AM – Needless to say, the experience in looking at specific companies is also beneficial to the analysis that is run on new fund investments because part of the exercise is to assess the quality of the past investments and understand how GPs created value, be it by growing the company’s EBITDA organically or via acquisitions, deleveraging and/or multiple arbitrage. In addition, this allows us to test whether the strategy they implemented is consistent with their stated objectives and whether valuations provided during fund raising are reliable, conservative or overly optimistic.

The same can be said about secondary purchases of fund interests. In order to correctly price mature funds you need to run a detailed company-by-company analysis to understand the asset base, value creation from that specific point onwards, exit options and likely timing, and the overall risk profile.

AG – Is the co-investment route embraced by all of your investors or you also have investors who just want to go down the more diversified fund route?

CM – Yes, we have some mandates that express their preference for the diversified fund approach only and we tailor the solution to their requirements.

AM – It is also fair to say that some investors have expressed a desire to find ways to have a pure direct investment strategy which would allow a faster deployment of their capital and leverage on our ability to work on a more concentrated portfolio.

AG – Is the number of investors willing to accompany you in direct investments growing?

CM – That is what we sense, partly because the numbers that we have demonstrated suggest doing so. Given the risk adjusted perspective one has to have in mind that with more concentrated portfolios the risk is higher than with a vastly diversified underlying portfolio. It requires a fairly committed investor to pursue the higher portions of co-investment exposure. To us making co-investments is our second nature. It is up to us to persuade others to embrace this further.

AG – Being a recent kid on the block, your investors are still coming mostly from German speaking countries?

CM – Actually, we have a global investor base. We focused initially on very sophisticated investor names internationally who were ready to understand the track record we had and could also take a view on the assets we had with us. We now have everything from sovereign wealth to very large scale pension funds in North America and Europe as well as very large family offices. However, in the recent first closing of our third multi-investor fund we have been encouraged by broadened demand from also mid-size institutional investors, especially from the DACH region as well as Italy.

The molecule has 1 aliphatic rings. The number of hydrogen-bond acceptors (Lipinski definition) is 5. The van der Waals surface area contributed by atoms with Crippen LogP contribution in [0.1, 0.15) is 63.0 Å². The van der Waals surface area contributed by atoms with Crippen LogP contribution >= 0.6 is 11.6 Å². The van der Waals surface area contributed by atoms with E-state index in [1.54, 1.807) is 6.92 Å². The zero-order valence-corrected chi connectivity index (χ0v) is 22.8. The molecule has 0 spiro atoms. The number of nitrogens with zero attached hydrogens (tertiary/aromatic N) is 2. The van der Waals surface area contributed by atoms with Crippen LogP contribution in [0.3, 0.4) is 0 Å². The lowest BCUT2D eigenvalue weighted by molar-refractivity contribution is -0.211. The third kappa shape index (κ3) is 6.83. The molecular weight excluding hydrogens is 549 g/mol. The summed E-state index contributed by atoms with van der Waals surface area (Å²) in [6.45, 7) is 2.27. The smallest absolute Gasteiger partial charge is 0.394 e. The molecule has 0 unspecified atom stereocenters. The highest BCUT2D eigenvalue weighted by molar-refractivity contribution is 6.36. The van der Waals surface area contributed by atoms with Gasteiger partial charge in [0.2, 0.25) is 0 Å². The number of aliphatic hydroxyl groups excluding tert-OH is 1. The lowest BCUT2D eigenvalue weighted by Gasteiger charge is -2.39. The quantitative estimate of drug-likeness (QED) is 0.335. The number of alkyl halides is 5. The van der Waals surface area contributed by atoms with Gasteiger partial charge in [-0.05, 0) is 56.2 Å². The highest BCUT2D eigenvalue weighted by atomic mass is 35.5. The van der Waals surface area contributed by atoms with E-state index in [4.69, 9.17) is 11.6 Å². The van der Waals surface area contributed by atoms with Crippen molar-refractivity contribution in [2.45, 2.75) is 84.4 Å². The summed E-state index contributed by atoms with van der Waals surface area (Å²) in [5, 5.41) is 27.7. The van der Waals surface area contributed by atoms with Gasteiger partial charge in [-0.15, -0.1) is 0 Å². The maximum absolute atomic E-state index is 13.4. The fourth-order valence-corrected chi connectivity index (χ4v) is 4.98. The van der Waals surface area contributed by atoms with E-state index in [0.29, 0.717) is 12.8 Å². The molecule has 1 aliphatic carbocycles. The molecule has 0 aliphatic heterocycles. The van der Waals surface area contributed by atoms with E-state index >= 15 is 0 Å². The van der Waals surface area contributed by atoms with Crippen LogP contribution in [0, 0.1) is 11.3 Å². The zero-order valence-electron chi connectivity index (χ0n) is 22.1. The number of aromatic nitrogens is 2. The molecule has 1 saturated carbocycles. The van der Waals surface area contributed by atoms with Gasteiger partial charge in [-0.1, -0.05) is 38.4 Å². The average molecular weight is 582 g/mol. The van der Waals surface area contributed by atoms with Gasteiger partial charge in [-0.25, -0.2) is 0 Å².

AG – You are also reaching out to family offices?

CM – Yes, we already have some family offices who have invested into our funds. We sense there is a continuing trend of European mid-size institutions and family offices increasing their allocation to PE. One comment on family offices though is that some are not necessarily mandated to do alternative investments. They are more often mandated to do mainly liquidity management so there is a little bit of differentiation within the family office space. Perhaps the founder family perceive that what they do on their entrepreneurial side constitutes their PE exposure. We would argue that institutionalised PE investments sit somewhere in between, more like pension savings or legacy endowments.

There is also a lack of awareness of how the investing actually works, how are the cashflow dynamics of the PE FoF investing and perhaps how one does the accounting for it at the family office level.

AG – How are you selecting your fund-commitments? Are co-investments going along with the selection of the funds?

CM – The direct co-investments are very much assessed as a tangible asset that you can evaluate, although they are also managed by a given GP. Co-investments are therefore assessed both in terms of intrinsic opportunity, standalone, as well as in terms of GP credibility overall. The selection of the primary fund is, however, akin to a sort of recruitment process. You want to make sure that all the claims that are made in front of you make sense and stack up. Some of the most important aspects of a primary fund selection is to be convinced through due diligence, references and experience that the firm has a consistent track record, the right strategy and a cohesive culture. Most of all, the leading partners have to be fully trustworthy. We need to gain a very strong conviction that they will do as they said, that they will not drift, that they will exercise pricing discipline. It is a combination of soft and hard facts. Hard facts are the rear view mirror and the soft facts are the assessment of what they say they will do.